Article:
Dr. Marga Ree treats a complicated dental trauma with a multidisciplinary approach
According to various studies on prevalence and incidence of dental trauma, approximately 20-30% of all children have sustained some type of a traumatic dental injury to their permanent teeth. Adequate management of dental trauma is crucial for the long-term prognosis of a permanent tooth. Endodontic, restorative, and periodontal aspects must all be taken into consideration during treatment planning. Treatment of young permanent teeth with pulp involvement represents both an endodontic and a restorative challenge. If pulp vitality is lost before root formation is completed, a root with thin dentinal walls may remain, which is more prone to fracture. After finishing endodontic treatment, an adequate restorative follow-up treatment with the aim of reinforcing the tooth is crucial for long-term survival. Therefore, minimally invasive endodontic and restorative treatment is to be preferred.
A 7-year old patient was referred for diagnosis and treatment of two maxillary central incisors. A couple of weeks prior, he was involved in a traffic accident, at which time, two upper central incisors were damaged. According to the treatment report of the oral surgeon, tooth No. 11 (American tooth No. 8) showed a complicated crown-root fracture, and tooth No. 21 (American tooth No. 9) showed an uncomplicated crown fracture and was luxated. The oral surgeon repositioned tooth No. 9 and applied a rigid splint. In addition, an attempt was made to cover the exposure site with composite. The patient was referred to the family dentist, and endodontic treatment of tooth No. 8 was recommended, if needed.
The patient was referred to our office 2 weeks after the accident took place. At the time of consultation, the splint had been in place for 2 weeks (Figure 1). The main complaint of the patient was sensitivity to percussion and palpation. His medical history was non-contributory. The splint impeded adequate oral hygiene. Clinical examination revealed an uncomplicated crown fracture of tooth No. 9 that was not sealed with composite. The fracture site of tooth No. 8 was partly covered by composite, but the bonding was insufficient to provide a hermetic seal. Radiographically, a crown-root fracture of tooth No. 8 and a widened periodontal ligament (PDL) of tooth No. 8 and No. 9 were visible (Figures 2-3). It was decided to remove the splint and re-evaluate the condition of both central incisors. After removal of the splint, it was obvious that the pulp had been exposed to the oral environment for 2 weeks, resulting in pulp necrosis (Figures 4-5). Tooth No. 9 responded positively to pulp tests, and the mobility was within normal limits. There was reasonable doubt about the reliability of the pulp test in tooth No. 9, and we suspected that the radiolucency associated with No. 9 was a sign of pulp necrosis (Figure 6). The preoperative diagnosis was a complicated crown-root fracture and apical periodontitis of tooth No. 8, and an extrusive luxation of No. 9. Treatment plan was root canal treatment in tooth No. 8 and highly likely in also in tooth No. 9, followed by restorative treatment with adhesive composite restorations.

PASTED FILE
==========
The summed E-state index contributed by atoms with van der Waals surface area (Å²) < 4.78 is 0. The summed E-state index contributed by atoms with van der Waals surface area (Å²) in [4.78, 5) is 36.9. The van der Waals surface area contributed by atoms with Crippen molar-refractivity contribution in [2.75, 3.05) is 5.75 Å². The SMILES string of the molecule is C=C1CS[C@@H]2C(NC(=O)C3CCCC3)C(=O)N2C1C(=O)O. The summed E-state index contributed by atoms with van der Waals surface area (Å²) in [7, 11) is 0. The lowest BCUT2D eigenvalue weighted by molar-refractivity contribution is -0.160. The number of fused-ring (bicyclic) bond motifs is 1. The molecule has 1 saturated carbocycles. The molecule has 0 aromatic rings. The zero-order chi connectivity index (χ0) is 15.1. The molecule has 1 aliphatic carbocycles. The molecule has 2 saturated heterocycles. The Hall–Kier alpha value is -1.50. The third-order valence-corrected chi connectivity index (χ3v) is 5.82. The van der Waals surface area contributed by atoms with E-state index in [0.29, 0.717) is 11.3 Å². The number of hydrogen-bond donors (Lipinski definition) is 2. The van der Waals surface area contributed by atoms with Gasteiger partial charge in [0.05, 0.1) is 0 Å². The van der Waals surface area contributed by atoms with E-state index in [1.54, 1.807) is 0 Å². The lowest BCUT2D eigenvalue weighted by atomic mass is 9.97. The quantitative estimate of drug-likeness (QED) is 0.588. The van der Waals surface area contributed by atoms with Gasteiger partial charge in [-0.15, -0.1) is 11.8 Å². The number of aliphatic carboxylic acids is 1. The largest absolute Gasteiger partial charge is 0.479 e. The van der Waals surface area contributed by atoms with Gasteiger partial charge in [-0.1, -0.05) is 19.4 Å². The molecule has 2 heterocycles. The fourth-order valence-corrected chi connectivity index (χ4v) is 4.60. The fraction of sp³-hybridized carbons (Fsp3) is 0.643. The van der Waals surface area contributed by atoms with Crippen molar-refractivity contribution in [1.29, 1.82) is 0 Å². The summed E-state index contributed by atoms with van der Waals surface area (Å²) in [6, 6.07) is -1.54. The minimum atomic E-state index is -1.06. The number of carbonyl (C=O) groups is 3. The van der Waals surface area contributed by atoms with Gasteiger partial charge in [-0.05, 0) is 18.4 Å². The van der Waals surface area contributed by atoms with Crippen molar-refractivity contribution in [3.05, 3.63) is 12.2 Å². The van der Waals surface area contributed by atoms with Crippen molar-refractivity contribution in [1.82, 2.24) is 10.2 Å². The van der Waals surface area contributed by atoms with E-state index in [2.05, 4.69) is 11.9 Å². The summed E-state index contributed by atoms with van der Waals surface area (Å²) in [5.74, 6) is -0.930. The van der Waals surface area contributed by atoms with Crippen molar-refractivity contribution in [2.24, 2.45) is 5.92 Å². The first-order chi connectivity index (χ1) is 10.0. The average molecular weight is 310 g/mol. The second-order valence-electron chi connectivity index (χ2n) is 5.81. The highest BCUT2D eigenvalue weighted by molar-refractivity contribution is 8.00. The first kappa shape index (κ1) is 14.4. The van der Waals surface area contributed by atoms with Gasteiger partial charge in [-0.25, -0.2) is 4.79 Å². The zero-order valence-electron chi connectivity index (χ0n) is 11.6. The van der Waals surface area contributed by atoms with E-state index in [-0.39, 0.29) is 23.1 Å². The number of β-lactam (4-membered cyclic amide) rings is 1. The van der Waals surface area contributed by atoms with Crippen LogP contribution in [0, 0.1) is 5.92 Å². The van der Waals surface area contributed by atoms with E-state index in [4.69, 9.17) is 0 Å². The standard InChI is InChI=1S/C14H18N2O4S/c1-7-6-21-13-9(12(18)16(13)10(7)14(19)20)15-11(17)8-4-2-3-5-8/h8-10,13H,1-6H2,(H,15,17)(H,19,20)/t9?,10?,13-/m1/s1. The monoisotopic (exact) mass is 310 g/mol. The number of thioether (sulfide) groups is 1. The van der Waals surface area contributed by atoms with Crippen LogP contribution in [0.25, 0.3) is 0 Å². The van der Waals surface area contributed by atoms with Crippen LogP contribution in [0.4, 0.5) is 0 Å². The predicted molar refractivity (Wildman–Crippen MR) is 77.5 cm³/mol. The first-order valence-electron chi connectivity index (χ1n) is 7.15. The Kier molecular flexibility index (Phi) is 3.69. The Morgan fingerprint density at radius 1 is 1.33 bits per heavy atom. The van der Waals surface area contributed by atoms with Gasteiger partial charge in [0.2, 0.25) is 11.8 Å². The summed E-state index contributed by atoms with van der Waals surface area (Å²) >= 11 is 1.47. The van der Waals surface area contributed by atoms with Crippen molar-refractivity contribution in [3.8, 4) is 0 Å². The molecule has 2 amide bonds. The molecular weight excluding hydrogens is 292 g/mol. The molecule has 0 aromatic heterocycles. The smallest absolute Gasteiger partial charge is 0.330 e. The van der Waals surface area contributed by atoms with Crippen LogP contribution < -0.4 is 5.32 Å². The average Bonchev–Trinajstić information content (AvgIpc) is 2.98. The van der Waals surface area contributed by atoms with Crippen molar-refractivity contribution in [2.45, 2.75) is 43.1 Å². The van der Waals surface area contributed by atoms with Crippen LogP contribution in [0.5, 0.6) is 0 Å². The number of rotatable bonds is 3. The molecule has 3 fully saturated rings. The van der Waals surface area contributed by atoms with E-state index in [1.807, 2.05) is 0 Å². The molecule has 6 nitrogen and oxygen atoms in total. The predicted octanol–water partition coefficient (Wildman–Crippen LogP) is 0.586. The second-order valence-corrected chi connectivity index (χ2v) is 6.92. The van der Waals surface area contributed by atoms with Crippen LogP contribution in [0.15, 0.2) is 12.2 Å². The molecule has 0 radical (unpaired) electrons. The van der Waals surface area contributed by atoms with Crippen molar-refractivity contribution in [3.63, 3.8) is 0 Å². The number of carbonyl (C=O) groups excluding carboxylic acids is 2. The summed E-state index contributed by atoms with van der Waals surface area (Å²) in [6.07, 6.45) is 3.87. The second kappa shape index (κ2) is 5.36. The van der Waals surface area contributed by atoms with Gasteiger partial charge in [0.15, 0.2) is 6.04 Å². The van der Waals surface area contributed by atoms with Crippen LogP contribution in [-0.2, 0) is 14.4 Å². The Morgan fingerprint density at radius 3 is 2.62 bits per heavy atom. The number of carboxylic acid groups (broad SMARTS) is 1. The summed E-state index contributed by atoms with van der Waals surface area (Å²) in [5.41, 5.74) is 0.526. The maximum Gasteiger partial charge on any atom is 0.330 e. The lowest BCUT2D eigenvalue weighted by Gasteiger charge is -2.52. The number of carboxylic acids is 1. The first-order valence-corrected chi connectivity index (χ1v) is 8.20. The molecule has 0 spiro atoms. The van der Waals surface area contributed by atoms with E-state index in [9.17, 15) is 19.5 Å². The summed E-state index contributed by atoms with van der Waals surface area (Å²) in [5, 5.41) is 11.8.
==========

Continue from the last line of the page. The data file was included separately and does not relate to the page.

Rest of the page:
Local anesthesia was administered, and the teeth were isolated with a rubber dam. After working length determination with LightSpeed™ instruments (Figure 7) (marketed in its current form by Kerr Corporation, Orange, California), and mechanical and chemical debridement with 6% sodium hypochlorite (Vista Dental Products, Racine, Wisconsin), an interappointment dressing of calcium hydroxide (UltraCal® XS; Ultradent, South Jordan, Utah) was applied, and the tooth was temporized (Figure 8).
Three weeks later, a composite core (LuxaCore; DMG, Hamburg, Germany; DMG America, Englewood, New Jersey) was placed in tooth No. 8, while preserving the endodontic access cavity. Because the palatal outline of the fracture site was located deep under the gingiva, a gingivectomy was performed using an electrosurge. After application of retraction paste (3M, St. Paul, Minnesota), a dry work field was created, and a core form (Kuraray Noritake Dental Inc., Okayama, Japan) was applied, acting as a matrix. A pulp test in tooth No. 9 yielded a negative response, and the radiolucency associated with tooth No. 9 had increased in size. Root canal treatment was started, and the diagnosis apical periodontitis of tooth No. 9 was confirmed. After mechanical and chemical debridement of tooth No. 9, an interappointment dressing of calcium hydroxide was applied, and the tooth was temporized (Figure 9).
Four weeks later, the patient returned for finishing treatment. He was completely asymptomatic. After removing the calcium hydroxide by alternating 6% sodium hypochlorite (Vista Dental Products, Racine, Wisconsin) and 17% EDTA (Vista Dental Products, Racine, Wisconsin) ultrasonically activated, working length determination was repeated using LightSpeed instruments. The author follows a rule of thumb that if an apical foramen is equal or larger than a hand file or LightSpeed instrument No. 70 (=0.70 mm), a hydrophilic calcium silicate-based sealer in conjunction with gutta percha is to be preferred.